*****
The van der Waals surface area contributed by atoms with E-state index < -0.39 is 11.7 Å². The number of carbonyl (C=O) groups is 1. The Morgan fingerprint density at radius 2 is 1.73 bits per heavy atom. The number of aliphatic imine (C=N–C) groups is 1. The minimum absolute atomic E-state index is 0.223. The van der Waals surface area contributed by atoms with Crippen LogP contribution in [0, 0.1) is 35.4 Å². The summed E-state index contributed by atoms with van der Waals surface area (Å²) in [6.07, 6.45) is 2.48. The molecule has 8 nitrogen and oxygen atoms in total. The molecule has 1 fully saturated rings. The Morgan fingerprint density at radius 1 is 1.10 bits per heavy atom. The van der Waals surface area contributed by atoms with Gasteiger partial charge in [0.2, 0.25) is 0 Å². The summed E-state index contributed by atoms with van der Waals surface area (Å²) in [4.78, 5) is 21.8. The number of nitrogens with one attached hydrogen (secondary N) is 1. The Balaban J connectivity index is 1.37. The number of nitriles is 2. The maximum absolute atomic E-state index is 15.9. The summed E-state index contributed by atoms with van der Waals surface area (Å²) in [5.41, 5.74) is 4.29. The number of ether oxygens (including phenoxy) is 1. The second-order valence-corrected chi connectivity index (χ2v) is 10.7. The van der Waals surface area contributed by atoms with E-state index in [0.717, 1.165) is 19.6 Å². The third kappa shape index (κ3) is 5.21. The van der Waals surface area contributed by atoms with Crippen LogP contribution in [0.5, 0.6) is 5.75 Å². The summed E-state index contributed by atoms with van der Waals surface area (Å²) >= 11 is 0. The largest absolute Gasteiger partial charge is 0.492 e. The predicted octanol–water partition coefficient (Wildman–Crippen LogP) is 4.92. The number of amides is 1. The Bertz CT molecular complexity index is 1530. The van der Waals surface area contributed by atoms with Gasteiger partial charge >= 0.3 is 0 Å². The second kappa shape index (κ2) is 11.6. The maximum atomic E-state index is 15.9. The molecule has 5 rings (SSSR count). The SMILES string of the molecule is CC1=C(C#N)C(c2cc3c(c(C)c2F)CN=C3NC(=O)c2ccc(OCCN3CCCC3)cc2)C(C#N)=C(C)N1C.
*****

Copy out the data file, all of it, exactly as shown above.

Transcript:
The van der Waals surface area contributed by atoms with E-state index < -0.39 is 11.7 Å². The number of carbonyl (C=O) groups is 1. The Morgan fingerprint density at radius 2 is 1.73 bits per heavy atom. The number of aliphatic imine (C=N–C) groups is 1. The minimum absolute atomic E-state index is 0.223. The van der Waals surface area contributed by atoms with Crippen LogP contribution in [0, 0.1) is 35.4 Å². The summed E-state index contributed by atoms with van der Waals surface area (Å²) in [6.07, 6.45) is 2.48. The molecule has 8 nitrogen and oxygen atoms in total. The molecule has 1 fully saturated rings. The Morgan fingerprint density at radius 1 is 1.10 bits per heavy atom. The van der Waals surface area contributed by atoms with Gasteiger partial charge in [0.2, 0.25) is 0 Å². The summed E-state index contributed by atoms with van der Waals surface area (Å²) in [4.78, 5) is 21.8. The number of nitrogens with one attached hydrogen (secondary N) is 1. The Balaban J connectivity index is 1.37. The number of nitriles is 2. The maximum absolute atomic E-state index is 15.9. The summed E-state index contributed by atoms with van der Waals surface area (Å²) in [5.41, 5.74) is 4.29. The number of ether oxygens (including phenoxy) is 1. The second-order valence-corrected chi connectivity index (χ2v) is 10.7. The van der Waals surface area contributed by atoms with E-state index in [0.717, 1.165) is 19.6 Å². The third kappa shape index (κ3) is 5.21. The van der Waals surface area contributed by atoms with Crippen LogP contribution in [0.5, 0.6) is 5.75 Å². The summed E-state index contributed by atoms with van der Waals surface area (Å²) >= 11 is 0. The largest absolute Gasteiger partial charge is 0.492 e. The predicted octanol–water partition coefficient (Wildman–Crippen LogP) is 4.92. The number of amides is 1. The Bertz CT molecular complexity index is 1530. The van der Waals surface area contributed by atoms with Gasteiger partial charge >= 0.3 is 0 Å². The second kappa shape index (κ2) is 11.6. The maximum atomic E-state index is 15.9. The molecule has 5 rings (SSSR count). The SMILES string of the molecule is CC1=C(C#N)C(c2cc3c(c(C)c2F)CN=C3NC(=O)c2ccc(OCCN3CCCC3)cc2)C(C#N)=C(C)N1C.